·         The Indian population is also highly spiritual, in contrast to the much more secular English environment.   Individuals are inherently grateful to get any treatment at all, and often regard the chance of treatment alone as a gift from God.

·           They are prepared to travel huge distances for the chance of successful treatment; often [for financial reasons] their only chance.


Within the context of surgery for congenital heart disease, there are again important and relevant differences.  All patients are treated in England, and free of charge, irrespective of diagnosis.  Our case-mix is wide and complex.  In Bangalore, there are some conditions that they currently do not treat, because they consume excessive resources and multiple procedures may be required.  They have concentrated on procedures, which for the most part are necessary require only one-off treatment.  In fact in England, 88% of patients will only need to have one cardiac surgical procedure with the rest of their care being manageable locally.

In England, we know are outcomes over an extended period of time, and these are available for the public to see14.  In Bangalore, outcomes are not the important currency; access to treatment is. However, with the investment in IT and electronic patient records, this will become an important aspect of their work. It is difficult to perform direct comparisons because the data do not quite match and the populations are different, but for the same diagnosis and procedures survival to one year after surgery appears similar to ours.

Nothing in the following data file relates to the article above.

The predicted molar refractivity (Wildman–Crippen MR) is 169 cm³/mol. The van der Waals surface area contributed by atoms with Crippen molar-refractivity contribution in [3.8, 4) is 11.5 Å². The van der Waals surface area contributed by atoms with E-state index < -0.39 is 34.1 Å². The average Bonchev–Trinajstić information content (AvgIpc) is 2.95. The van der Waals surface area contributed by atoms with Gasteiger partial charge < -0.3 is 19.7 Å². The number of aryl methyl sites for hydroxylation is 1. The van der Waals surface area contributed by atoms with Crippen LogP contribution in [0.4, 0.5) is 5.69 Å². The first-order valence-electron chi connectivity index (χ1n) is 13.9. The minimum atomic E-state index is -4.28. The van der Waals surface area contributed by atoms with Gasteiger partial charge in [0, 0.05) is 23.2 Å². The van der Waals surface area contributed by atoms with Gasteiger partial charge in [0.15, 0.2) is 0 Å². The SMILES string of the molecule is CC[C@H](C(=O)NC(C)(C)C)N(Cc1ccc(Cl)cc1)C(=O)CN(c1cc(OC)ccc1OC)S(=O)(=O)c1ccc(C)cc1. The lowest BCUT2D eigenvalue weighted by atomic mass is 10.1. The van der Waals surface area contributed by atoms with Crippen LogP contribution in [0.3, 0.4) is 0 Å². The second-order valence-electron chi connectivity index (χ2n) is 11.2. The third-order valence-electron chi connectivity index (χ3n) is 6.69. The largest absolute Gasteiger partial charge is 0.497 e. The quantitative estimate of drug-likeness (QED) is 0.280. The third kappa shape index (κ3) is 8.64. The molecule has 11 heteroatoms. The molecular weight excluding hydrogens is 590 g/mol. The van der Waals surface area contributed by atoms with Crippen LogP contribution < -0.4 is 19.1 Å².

We just about meet our demand in England, although the peaks and troughs of referral, an apparent increase in incidence (older parents, consanguineous families and IVF all contributing) and staff shortages put pressure on the system.  Waiting times, especially to be admitted to ICU in specialist centres can be too long, and most of us struggle to find beds for patients on a weekly basis.  But we do find them eventually; even for complex patients.  These patients with complex conditions (often not treated in India) stay the longest and consume a disproportionate amount of resources, especially measured as ICU bed-days.

There are differences in the expectations of the public in each country.  As I have said, in India, people are just glad to have access to treatment, irrespective of the accommodation, cost or distances involved.  In England, years of positive publicity by or about our surgical teams, and pressure form a critical media, has resulted in very high public expectations of both service delivery and environment.  Whilst there is obvious simple gratitude, there is also an expectation of excellence and an appropriate intolerance of poor care.  Families have come to expect top class facilities, excellent staff - with high staff to patient ratios, minimal delays along the pathway of care and outstanding results.  Actually that is largely what we give them.  The UK results for surgical repair of congenital heart defects are amongst the very best in the world, across the whole country.